Classical and contemporary conundrums
February 7, 2018
It has been a favourite thesis with this critic that in our exhilarating modern times when the role of fate in the human affairs has lost some of its sheen, science and its cohorts have unravelled much of the secrets of life, and technology has made severe inroads into all lifestyle activities - - our dances must try to re-imagine the myths and re-map them in their visualisatiion in the light of modern sensibilities. A good paradigm can be seen in the celluloid world where the simplistic storytelling, the life-size archetypal chacterisation and the narratives leading to easily surmised ends have yielded to far more nuanced treatments of theme and subtle depiction of psyche of the dramatis personae has become the order of the day. Could our dances follow suit?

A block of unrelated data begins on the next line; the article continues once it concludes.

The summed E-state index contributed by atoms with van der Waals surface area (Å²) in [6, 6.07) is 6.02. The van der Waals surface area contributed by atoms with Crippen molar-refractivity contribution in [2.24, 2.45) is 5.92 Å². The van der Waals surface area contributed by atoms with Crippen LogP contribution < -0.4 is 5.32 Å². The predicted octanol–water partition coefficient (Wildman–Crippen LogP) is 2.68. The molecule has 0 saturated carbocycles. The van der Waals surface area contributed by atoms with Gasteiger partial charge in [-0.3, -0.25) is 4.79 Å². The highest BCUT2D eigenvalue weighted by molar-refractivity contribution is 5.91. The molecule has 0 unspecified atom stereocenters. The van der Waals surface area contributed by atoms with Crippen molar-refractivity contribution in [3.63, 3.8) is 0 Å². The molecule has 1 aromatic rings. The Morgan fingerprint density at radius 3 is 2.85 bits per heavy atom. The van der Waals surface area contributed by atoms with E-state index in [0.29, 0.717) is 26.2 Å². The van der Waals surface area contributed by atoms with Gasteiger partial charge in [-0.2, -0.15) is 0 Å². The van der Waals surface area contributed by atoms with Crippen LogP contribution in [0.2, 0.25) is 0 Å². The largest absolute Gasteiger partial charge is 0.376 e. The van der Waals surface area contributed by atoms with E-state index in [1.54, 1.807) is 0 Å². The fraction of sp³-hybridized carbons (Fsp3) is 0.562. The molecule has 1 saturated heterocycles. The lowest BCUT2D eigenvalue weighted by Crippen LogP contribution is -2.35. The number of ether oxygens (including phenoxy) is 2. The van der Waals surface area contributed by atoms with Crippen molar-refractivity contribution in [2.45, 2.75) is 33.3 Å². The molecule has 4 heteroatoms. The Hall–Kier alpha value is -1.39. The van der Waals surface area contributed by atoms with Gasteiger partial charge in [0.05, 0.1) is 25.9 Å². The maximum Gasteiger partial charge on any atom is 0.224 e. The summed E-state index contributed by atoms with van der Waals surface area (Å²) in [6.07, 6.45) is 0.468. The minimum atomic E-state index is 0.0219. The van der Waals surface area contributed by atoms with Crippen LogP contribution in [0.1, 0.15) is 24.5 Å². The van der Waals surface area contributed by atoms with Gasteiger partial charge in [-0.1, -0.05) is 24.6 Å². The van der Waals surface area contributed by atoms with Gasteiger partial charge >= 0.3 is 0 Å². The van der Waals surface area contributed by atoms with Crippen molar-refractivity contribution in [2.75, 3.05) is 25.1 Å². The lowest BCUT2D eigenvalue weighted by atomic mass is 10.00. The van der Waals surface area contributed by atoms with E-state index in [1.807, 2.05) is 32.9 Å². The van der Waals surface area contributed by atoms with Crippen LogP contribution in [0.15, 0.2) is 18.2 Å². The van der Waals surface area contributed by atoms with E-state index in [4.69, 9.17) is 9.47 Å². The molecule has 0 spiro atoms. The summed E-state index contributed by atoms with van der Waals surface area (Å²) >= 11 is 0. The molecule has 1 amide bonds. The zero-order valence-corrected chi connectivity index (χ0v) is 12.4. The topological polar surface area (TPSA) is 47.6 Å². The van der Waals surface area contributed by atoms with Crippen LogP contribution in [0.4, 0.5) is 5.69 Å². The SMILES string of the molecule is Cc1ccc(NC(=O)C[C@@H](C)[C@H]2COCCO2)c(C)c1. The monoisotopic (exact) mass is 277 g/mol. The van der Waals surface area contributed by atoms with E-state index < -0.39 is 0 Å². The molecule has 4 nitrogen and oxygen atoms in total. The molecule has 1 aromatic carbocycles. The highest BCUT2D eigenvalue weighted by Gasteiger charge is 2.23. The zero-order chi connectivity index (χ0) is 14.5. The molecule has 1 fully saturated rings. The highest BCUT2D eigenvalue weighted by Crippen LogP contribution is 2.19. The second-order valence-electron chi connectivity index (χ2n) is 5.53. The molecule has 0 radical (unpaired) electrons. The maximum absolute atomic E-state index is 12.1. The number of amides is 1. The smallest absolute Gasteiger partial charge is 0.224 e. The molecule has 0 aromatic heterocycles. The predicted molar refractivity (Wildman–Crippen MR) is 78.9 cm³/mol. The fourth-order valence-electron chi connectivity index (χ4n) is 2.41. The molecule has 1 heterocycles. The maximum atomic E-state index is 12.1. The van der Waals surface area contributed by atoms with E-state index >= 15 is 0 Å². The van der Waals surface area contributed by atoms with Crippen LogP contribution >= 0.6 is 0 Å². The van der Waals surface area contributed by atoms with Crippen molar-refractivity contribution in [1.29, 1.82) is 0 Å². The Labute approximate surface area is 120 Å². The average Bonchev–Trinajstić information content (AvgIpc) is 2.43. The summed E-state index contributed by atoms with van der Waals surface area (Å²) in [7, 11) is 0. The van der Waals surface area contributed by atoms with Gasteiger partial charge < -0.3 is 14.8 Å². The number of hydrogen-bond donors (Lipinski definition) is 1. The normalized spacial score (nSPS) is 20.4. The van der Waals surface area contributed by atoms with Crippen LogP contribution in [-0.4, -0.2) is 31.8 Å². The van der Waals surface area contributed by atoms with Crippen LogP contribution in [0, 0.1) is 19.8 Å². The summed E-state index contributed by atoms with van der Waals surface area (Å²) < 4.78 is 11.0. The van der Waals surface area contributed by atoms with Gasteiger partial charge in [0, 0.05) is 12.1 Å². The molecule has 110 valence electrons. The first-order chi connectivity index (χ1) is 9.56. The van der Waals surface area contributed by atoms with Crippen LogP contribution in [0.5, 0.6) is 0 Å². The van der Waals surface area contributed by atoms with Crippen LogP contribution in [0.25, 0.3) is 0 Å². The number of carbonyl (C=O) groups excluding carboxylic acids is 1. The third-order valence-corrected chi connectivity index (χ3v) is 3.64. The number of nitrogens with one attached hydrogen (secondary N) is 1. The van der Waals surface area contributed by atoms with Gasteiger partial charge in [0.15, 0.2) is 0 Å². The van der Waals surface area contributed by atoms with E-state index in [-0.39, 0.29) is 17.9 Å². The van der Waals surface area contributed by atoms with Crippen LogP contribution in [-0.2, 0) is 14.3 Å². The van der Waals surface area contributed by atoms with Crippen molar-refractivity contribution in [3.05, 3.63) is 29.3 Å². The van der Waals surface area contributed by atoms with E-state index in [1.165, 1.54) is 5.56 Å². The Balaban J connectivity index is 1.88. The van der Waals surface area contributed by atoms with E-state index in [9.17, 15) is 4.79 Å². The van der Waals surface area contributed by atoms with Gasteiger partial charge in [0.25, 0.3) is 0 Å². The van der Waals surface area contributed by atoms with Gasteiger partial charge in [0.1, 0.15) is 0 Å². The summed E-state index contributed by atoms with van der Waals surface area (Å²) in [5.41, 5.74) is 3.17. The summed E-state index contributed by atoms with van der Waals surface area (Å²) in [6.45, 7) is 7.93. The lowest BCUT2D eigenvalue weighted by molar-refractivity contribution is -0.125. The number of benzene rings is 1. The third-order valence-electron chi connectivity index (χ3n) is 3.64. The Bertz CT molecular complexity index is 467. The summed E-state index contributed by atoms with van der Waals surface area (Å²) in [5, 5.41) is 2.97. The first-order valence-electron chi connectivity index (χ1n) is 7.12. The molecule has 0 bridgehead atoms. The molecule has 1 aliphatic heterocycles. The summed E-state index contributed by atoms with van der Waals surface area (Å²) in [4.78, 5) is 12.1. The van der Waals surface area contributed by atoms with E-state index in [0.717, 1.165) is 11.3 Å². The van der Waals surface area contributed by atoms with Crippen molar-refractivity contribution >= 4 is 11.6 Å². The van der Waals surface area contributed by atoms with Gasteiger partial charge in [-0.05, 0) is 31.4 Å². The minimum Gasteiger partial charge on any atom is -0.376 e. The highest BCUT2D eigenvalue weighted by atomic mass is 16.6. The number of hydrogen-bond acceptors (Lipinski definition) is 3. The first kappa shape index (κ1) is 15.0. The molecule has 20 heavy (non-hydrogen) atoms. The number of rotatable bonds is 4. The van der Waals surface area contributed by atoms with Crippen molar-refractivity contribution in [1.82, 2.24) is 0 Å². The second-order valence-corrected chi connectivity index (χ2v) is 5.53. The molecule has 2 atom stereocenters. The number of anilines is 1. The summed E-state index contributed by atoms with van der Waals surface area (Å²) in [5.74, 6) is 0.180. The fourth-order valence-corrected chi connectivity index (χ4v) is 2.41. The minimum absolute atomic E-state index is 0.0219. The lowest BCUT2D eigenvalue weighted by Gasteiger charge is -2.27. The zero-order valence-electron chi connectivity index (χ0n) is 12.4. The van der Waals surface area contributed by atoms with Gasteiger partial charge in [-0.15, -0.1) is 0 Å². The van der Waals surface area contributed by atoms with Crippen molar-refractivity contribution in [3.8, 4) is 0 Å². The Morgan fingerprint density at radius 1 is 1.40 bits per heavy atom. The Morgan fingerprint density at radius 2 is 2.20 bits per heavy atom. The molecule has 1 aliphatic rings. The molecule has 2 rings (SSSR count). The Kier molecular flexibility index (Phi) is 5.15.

Ekalavya's is a mythic legend from the Mahabharata that can be seen from this viewpoint. More than a grand metaphor - for an unjustly quashed lower-class aspiration and an unflinching trust even in a proxy guru - - the story can be looked at for the many conundrums it contains. First, it is the riddle of possibilities: how does the tribal boy make the best use of his god-given gift of superior talents in martial skills? Second is the conundrum of challenge: how does he overcome the challenge of rejection by the Kaurava guru Dronacharya, who refuses to take him as his disciple at par with the upper-class princes? Third is the hard question of opportunity: how can Ekalavya serendipitously turn this rejection into a paradigm of self-learning - facing a guru image? Overall, it is the final issue of empowerment (or its negation): how does a fully-groomed youth get thwarted on grounds of birth, by the superior vanity of the ruling clan, by making him sever the all-important right thumb?